Sting’s New Music Video Highlights Climate Change

Sting released a new music video in January for his song “One Fine Day,” which highlights challenges caused by climate change. The song warns humans of the dangers we pose to the planet, including melting polar ice caps, animals losing their ecosystems and changes in weather cycles. Sting is currently on tour to promote his new album “57th & 9th,” named for the intersection where his studio is located in New York City. As he travels, he is spreading awareness about climate change through his lyrics and has featured the song at recent concerts in Denver, New Orleans, Kansas City and Oklahoma City.

In “One Fine Day,” Sting outlines problems due to climate change and implores world leaders to take action. “Dear leaders, please do something quick,” sings Sting, while cartoon leaders in the music video play a game tug-of-war with Earth in the middle.

The music video was made through rotoscoping, a process in which animated pictures are overlaid on live action pictures. The colorful video shows a half-animated Sting performing while depictions of nature surround him like bodies of water, trees and birds. Snippets of the lyrics are also shown and are represented by stunning animation.  

Sting
Sting’s new music video uses a process called rotoscoping (Source: Sting Fan Club/Facebook).

The video also shows some of the effects of climate change on glaciers, including a depiction of penguins and a polar bear on a floating iceberg. The song references the Northwest Passage which includes Devon Island, the largest uninhabited island in the world. It is home to the Devon Ice Cap, a feature with an area of 15,000 km² and a volume of 3,980 km3. From 1960 to 2000, the ice cap has decreased by 600 km² or 4 percent with the Belcher glacier calving up to 40 percent of the total volume in the icecap.

“Today the North West Passage just got found, Three penguins and a bear got drowned, The ice they lived on disappeared, Seems things are worse than some had feared,” sings Sting.

Sting performed the song on his “57th & 9th” tour which kicked off in Canada last month.

Sting’s fan club page on Facebook provides additional details. It reports that the video was directed by James Larese and “pays homage to Sting’s 1985 single and video for ‘Love Is the Seventh Wave,’ featured on his debut solo album ‘The Dream of the Blue Turtles.’”

“It’s about searching and traveling, the road, that pull of the unknown,” Sting said about the new songs. “On this album, we ended up with something that’s energetic and noisy, but also thoughtful.”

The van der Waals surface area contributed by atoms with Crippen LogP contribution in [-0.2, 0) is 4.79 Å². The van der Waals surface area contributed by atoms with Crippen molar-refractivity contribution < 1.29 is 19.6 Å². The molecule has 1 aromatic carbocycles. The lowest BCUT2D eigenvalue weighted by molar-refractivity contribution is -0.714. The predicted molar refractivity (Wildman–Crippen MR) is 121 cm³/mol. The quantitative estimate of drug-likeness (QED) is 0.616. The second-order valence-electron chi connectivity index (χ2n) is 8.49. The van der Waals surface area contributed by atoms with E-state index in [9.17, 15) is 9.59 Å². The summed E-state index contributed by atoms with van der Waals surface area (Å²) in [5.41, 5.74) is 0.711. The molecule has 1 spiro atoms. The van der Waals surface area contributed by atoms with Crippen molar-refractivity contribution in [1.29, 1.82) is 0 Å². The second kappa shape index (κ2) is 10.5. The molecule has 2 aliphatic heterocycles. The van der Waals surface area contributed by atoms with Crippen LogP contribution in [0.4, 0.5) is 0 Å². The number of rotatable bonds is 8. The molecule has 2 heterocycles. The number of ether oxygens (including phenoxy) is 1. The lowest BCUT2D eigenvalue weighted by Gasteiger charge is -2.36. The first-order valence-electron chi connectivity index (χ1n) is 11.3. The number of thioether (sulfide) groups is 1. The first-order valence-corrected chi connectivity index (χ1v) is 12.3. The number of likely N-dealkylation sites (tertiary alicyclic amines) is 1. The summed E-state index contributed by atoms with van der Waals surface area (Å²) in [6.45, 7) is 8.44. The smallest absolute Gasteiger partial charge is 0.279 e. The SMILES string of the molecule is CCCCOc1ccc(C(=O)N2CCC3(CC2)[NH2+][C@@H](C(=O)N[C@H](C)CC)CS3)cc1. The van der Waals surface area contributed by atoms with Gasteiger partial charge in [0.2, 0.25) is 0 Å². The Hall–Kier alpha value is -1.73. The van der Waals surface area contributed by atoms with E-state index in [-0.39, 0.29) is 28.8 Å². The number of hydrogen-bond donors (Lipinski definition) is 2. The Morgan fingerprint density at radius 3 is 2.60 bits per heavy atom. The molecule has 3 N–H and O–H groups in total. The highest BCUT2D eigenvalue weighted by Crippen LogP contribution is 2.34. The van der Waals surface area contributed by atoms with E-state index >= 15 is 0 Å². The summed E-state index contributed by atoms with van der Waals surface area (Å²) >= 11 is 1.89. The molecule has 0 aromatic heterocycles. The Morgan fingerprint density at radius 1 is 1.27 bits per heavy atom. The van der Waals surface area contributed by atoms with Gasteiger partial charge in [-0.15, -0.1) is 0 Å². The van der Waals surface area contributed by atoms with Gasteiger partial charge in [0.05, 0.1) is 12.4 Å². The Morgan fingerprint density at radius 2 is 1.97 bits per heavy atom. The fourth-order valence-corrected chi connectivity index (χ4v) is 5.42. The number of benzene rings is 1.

In “One Fine Day,” Sting grows ideological over whether climate change exists, “Apologists say, The weather’s just a cycle we can’t change. Scientists say, We’ve pushed those cycles way beyond.”

“‘One Fine Day’ is my satire about climate skeptics,” Sting told ABC. “I sincerely and passionately hope that they are right and that the majority of scientists in the related fields of research are all full of baloney, and for that…perhaps we’ll all be grateful…one fine day!” 

Sting, who is 65 years old, won the international Polar Music Prize in January for his work during his storied music career which traverses multiple genres. “As a composer, Sting has combined classic pop with virtuoso musicianship and an openness to all genres and sounds from around the world,” reads the announcement on the prize’s website.

Even though Sting’s environmental influence was not the criteria in which he was chosen as the 2017 winner for the Swedish prize, his strong commitment to environmental issues was recognized by the award committee. “We do appreciate the way he is keenly alive to the environment around him,” Tanja Maata, a representative from the Polar Music Prize Award, told GlacierHub. “Be it a rainforest or culture, the environment is something that is most definitely recognized in his compositions and artistry.”

Sting, who speaks French, and who rose to fame as the frontman of The Police in the late 1970s, also wrote the song Inshallah” which is on the new album and is about the global refugee crisis from the point of view of a refugee. In November, Sting performed “One Fine Day” at the reopening of the Bataclan theater in Paris a year after the grisly attacks occurred. The one and a half hour concert also included his hits from The Police such as “Message in a Bottle” and “Roxanne,” which he wrote in Paris in 1978.

Sting cofounded the Rainforest Foundation Fund in 1989 with his wife, Trudie Styler. In addition, his humanitarian work ranges from Amnesty International to the charity group Band Aid, made up of notable artists. In addition, Sting was nominated four times for an Oscar and performed at the Oscars ceremony Sunday, playing his nominated song “The Empty Chair” from the documentary film Jim: The James Foley Story.

Hopefully, Sting is as successful in his environmental endeavors as he is in other areas of his work and life. His illustrious career seemingly knows no bounds and his work is still going full speed ahead.

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